Crafty clever sneaky people can be, well, crafty, clever and sneaky. They’ve been honing their skills for quite some time.
After awhile, even for the best of them, their underlying real persona may start to reveal itself. Where they succeed however is this:
Many (most) people are gullible and too trusting. They will never or rarely discover (perhaps only after getting burned) that the sneaky conniver is actually a sneaky conniver. The gullible stop looking for clues once they’ve made up their initial mind.
Give a new person in your sphere time to show who they are. But you have to be looking, noticing…
Discover their Motivation
Everyone is motivated by something.
What motivates someone depends on the situation, activity, job, etc. There are all sorts of various motivations for why people do things.
Often it’s to benefit themselves. But that’s not necessarily a bad thing. We all are motivated to benefit ourselves to an extent – lest we not survive this world!
However the sneaky crafty conniver is always about them-self. And they simply don’t care otherwise (unless it benefits them).
What do you know about this person? Where did he or she come from? Why is he here now?
Find out what the person did before. It can be revealing in one way or the other, even during a short conversation when the topic comes up (which you might initiate).
Who are their Friends?
Birds of a feather flock together. There are loaners, but like minded or similarly motivated people may hangout together. Revealing? Maybe.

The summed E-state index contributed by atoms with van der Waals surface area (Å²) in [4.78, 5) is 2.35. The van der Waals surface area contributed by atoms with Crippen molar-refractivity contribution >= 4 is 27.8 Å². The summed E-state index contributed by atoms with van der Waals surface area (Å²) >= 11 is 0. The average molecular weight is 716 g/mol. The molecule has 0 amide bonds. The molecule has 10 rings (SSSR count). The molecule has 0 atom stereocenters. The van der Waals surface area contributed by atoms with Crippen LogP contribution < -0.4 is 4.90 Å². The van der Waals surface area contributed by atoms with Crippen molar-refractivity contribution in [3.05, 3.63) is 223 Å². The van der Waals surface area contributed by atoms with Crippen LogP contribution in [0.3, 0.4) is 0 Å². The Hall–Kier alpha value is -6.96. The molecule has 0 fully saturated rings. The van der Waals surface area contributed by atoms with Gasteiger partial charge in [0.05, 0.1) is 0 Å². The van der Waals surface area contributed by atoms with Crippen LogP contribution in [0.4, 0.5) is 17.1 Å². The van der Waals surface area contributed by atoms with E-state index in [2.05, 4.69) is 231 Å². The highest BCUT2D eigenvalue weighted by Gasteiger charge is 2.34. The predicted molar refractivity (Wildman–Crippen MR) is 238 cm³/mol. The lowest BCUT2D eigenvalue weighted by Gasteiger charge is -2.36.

They may have alignments based on who they are trying to influence. People may build networks that will help them get to their goal (common sense). But it all paints a picture.
There are more Sociopaths than you think…
According to the American Psychiatric Association, 3 out of 100 males are sociopaths. Depending on which statistics you check, a common figure is about 4% of the U.S. population.
The lack of conscience and an inability to feel remorse are the underlying factors of a sociopath.
Their personality initially comes across as charming. But they are masterful at manipulation and highly skilled at lying. They feel no guilt.
They slip under our radar because they put so much energy into deceiving us. They’re con artists. They are loyal to no one.
They can be criminals, con artists, drug dealers, heads of drug cartels, human traffickers and serial rapists. But they can also be politicians, wall-street traders, CEOs, business owners, lawyers, police, in the military, housewives, doctors, teachers, priests, home remodelers, therapists, social workers. And they could be one of your family members.
The Bottom Line
I don’t like to get burned. No one does.
Don’t be gullible. Look for clues.
I’m not suggesting that you should be constantly suspicious throughout your day to day activities. But it is prudent to apply a particular situational awareness towards those you interact with, especially until you believe there’s enough ‘evidence’ that all is well.
Remember, “stranger danger”.
Lets hear from you. What else might you add to the list how to tell if someone is up to no good?
Continue reading: A Little Paranoia Might Be Healthy Skepticism But Too Much Is Unhealthy